With Marie Duval, virtual creator of the ineffable Ally Sloper (first appearance 1867) and mainstay of a new magazine named Judy founded that year, we find a new kind of cartoon character, a new kind of caricature and a new kind of journal aiming, unlike Punch, at a female and lower-class audience. The moment was propitious: after two decades of national prosperity during which the GNP almost doubled, the demand (a push from below) was felt for some cultural irreverence and novelty. Maybe the 1850s and 1860s were the first ‘Age of Leisure’ rather than the succeeding one, that of Duval, proposed by the authors here (7); the later age, of Duval, was that of increased and lower-class leisure, for sure. This caricaturist and artist is a quite recent discovery: before the late 1980s and 1990, she was virtually unknown. She was Europe's first female professional exponent of caricature (as distinct from a few sisters in conventional cartooning), and her initials and name took credit for the long-term development of an extraordinary artistic property, which quickly became a new sociological phenomenon: a dissolute trickster called Ally Sloper. He attained wild popularity in the 1870s and 1880s, and beyond. He was the first of many British comic characters to become a household name, and the first such comic character to be widely commercialised.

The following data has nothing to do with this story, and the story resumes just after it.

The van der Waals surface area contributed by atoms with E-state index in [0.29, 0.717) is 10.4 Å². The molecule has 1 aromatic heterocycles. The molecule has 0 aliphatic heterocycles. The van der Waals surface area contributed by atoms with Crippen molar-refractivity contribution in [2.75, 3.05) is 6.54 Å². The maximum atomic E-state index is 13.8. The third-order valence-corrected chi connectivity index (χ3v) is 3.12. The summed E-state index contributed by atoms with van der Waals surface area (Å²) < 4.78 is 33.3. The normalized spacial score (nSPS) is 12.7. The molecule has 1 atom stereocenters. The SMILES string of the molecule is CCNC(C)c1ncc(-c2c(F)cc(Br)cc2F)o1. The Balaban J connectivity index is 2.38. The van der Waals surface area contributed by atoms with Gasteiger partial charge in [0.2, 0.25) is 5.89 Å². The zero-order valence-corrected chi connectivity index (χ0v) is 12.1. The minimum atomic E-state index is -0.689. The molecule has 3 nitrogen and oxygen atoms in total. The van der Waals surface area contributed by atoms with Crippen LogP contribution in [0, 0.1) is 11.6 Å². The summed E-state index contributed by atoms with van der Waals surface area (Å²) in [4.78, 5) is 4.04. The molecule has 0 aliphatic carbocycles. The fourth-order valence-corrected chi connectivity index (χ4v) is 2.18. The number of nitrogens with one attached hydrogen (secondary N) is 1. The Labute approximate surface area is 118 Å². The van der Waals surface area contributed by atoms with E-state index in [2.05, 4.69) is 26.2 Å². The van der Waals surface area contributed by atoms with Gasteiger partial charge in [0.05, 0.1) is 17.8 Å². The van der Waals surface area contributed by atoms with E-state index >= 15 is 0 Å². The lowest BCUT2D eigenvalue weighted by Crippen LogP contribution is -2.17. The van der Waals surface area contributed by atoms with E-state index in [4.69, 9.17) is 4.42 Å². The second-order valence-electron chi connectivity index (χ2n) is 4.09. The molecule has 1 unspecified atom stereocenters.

David Kunzle was Professor of Art History at the University of California, Los Angeles, from 1976 until his 2009 retirement. A prolific author and one of the founding fathers of contemporary comics scholarship, he has written articles and books on a diverse range of topics, many of them pertaining to popular, political and public art, including From Criminal to Courtier: The Soldier in Netherlandish Art 1550–1670 (2002) and an updated edition of Fashion and Fetishism, a Social History of the Corset, Tight-Lacing, and Other Forms of Body Sculpture in the West (2002). His most recent work is a large volume on Cham. Email: firstname.lastname@example.org